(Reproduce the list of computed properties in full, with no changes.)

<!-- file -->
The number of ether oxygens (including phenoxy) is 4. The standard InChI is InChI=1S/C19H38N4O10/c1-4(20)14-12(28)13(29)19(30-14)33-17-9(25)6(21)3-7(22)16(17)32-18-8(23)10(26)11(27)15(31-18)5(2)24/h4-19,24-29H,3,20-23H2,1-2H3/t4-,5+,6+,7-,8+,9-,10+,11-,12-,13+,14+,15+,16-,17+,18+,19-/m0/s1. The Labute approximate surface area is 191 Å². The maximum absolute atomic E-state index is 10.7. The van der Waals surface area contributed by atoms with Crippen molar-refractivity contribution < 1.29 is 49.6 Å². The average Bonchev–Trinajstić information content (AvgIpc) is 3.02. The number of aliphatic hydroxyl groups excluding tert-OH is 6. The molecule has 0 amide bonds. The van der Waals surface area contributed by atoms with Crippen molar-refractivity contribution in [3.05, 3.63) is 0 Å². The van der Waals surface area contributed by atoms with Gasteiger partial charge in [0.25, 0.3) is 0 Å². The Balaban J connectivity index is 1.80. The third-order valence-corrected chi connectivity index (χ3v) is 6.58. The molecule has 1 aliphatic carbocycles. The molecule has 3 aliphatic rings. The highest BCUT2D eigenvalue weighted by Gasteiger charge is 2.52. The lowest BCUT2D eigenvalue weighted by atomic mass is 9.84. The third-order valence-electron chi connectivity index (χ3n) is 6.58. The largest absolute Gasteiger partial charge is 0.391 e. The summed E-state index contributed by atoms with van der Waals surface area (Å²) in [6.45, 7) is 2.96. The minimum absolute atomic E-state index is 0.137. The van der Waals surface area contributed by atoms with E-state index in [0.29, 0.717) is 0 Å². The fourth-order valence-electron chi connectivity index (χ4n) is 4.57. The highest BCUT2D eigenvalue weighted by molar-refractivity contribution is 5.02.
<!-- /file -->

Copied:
The number of ether oxygens (including phenoxy) is 4. The standard InChI is InChI=1S/C19H38N4O10/c1-4(20)14-12(28)13(29)19(30-14)33-17-9(25)6(21)3-7(22)16(17)32-18-8(23)10(26)11(27)15(31-18)5(2)24/h4-19,24-29H,3,20-23H2,1-2H3/t4-,5+,6+,7-,8+,9-,10+,11-,12-,13+,14+,15+,16-,17+,18+,19-/m0/s1. The Labute approximate surface area is 191 Å². The maximum absolute atomic E-state index is 10.7. The van der Waals surface area contributed by atoms with Crippen molar-refractivity contribution < 1.29 is 49.6 Å². The average Bonchev–Trinajstić information content (AvgIpc) is 3.02. The number of aliphatic hydroxyl groups excluding tert-OH is 6. The molecule has 0 amide bonds. The van der Waals surface area contributed by atoms with Crippen molar-refractivity contribution in [3.05, 3.63) is 0 Å². The van der Waals surface area contributed by atoms with Gasteiger partial charge in [0.25, 0.3) is 0 Å². The Balaban J connectivity index is 1.80. The third-order valence-corrected chi connectivity index (χ3v) is 6.58. The molecule has 1 aliphatic carbocycles. The molecule has 3 aliphatic rings. The highest BCUT2D eigenvalue weighted by Gasteiger charge is 2.52. The lowest BCUT2D eigenvalue weighted by atomic mass is 9.84. The third-order valence-electron chi connectivity index (χ3n) is 6.58. The largest absolute Gasteiger partial charge is 0.391 e. The summed E-state index contributed by atoms with van der Waals surface area (Å²) in [6.45, 7) is 2.96. The minimum absolute atomic E-state index is 0.137. The van der Waals surface area contributed by atoms with E-state index in [0.29, 0.717) is 0 Å². The fourth-order valence-electron chi connectivity index (χ4n) is 4.57. The highest BCUT2D eigenvalue weighted by molar-refractivity contribution is 5.02.